What We're Learning
In Math, we’re working on a variety of addition strategies. While many students are eager to share multiplication facts they are learning, we’ve been spending most of our time together on ways of adding, other than memorization of facts. Some may seem odd (or so I think because I mostly learned to add through memorization), but often these are strategies are ones adults use in mental math. Not to mention, research shows that when students can use different strategies to think through a mathematical concept, it shows a deep understanding that serves as a strong base for later learning, be it for concepts we will tackle later in second grade or farther down the road.
In Reading Workshop, I have been alternating between modeling reading strategies and fluency in read alouds and talking about responsible use of books and reading time. Part of our library is opened, and students have been doing a great job with its upkeep so far. We spend time each day on independent reading, when students hunt for a book that calls their name, they dig into it while I conference with students, and then we come together and reflect on things like themes found or strategies used.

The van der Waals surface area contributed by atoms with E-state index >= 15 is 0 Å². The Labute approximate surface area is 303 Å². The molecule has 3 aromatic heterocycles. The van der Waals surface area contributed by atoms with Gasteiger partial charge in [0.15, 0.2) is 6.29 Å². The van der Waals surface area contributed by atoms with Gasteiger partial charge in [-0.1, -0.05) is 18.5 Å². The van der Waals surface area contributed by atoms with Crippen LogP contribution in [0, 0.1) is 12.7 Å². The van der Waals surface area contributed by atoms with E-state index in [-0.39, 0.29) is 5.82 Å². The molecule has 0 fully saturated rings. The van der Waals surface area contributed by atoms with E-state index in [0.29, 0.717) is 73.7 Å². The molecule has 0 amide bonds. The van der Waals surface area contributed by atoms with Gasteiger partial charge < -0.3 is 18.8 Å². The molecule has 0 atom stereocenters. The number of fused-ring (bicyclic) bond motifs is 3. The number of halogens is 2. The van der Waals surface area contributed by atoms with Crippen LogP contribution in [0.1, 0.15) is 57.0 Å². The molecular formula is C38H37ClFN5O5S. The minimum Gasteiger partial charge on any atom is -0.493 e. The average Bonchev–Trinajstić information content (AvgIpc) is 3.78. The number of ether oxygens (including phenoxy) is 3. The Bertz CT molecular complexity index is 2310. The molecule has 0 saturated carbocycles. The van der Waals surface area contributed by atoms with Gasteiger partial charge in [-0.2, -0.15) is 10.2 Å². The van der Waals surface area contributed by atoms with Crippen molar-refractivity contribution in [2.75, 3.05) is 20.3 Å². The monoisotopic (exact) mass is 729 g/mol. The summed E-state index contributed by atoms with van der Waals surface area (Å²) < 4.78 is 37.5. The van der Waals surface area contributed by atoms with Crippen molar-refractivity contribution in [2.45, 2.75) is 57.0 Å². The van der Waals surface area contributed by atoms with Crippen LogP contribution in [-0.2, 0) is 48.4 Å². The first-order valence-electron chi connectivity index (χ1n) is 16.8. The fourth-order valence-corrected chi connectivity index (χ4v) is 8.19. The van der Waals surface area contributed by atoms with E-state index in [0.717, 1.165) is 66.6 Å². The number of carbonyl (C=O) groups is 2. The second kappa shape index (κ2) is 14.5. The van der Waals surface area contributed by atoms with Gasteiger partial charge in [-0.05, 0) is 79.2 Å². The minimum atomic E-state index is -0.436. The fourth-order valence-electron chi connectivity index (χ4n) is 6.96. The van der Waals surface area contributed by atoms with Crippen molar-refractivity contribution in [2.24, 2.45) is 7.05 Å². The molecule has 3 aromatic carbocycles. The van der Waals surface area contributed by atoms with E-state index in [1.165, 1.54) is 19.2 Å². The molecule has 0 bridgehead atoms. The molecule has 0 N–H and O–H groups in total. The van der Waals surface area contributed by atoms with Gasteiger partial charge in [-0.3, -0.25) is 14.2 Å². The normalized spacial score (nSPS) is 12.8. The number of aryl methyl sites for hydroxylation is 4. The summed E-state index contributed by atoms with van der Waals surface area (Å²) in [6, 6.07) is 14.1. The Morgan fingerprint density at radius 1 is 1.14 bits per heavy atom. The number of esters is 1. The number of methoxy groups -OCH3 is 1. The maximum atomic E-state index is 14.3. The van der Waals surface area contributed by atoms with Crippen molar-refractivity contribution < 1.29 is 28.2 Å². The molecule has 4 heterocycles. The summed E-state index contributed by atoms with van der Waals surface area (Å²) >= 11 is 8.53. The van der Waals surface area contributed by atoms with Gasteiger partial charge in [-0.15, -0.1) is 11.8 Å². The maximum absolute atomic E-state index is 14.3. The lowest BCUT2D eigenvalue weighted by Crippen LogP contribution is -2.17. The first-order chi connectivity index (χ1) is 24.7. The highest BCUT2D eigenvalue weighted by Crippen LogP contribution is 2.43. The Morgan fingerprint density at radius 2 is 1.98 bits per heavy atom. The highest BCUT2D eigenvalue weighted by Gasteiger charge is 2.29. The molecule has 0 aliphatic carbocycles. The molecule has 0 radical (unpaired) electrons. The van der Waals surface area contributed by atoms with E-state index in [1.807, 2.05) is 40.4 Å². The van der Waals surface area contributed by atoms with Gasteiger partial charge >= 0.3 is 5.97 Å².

In Writer’s Workshop, we’ve been talking about how we use writing in our lives. Students will be interviewing someone from home as well about how you or someone in your family uses writing. Soon we will have a series of pre-assessments (spelling, handwriting, and narrative writing.) We’ll then dive into a unit on narrative writing, based on the Lucy Calkins’ unit of study that DFES and the Center for Inquiry Used. It will be exciting for our young authors to plan, tell, and improve their “Small Moments” stories.
In Social Studies, we are learning about communities. Friday we began applying for classroom jobs, and we will be talking about what makes our school a community, like the professions and the relationships. Our communities unit of study will include using maps and talking about different types of communities, like what urban, rural, and suburban ones look like.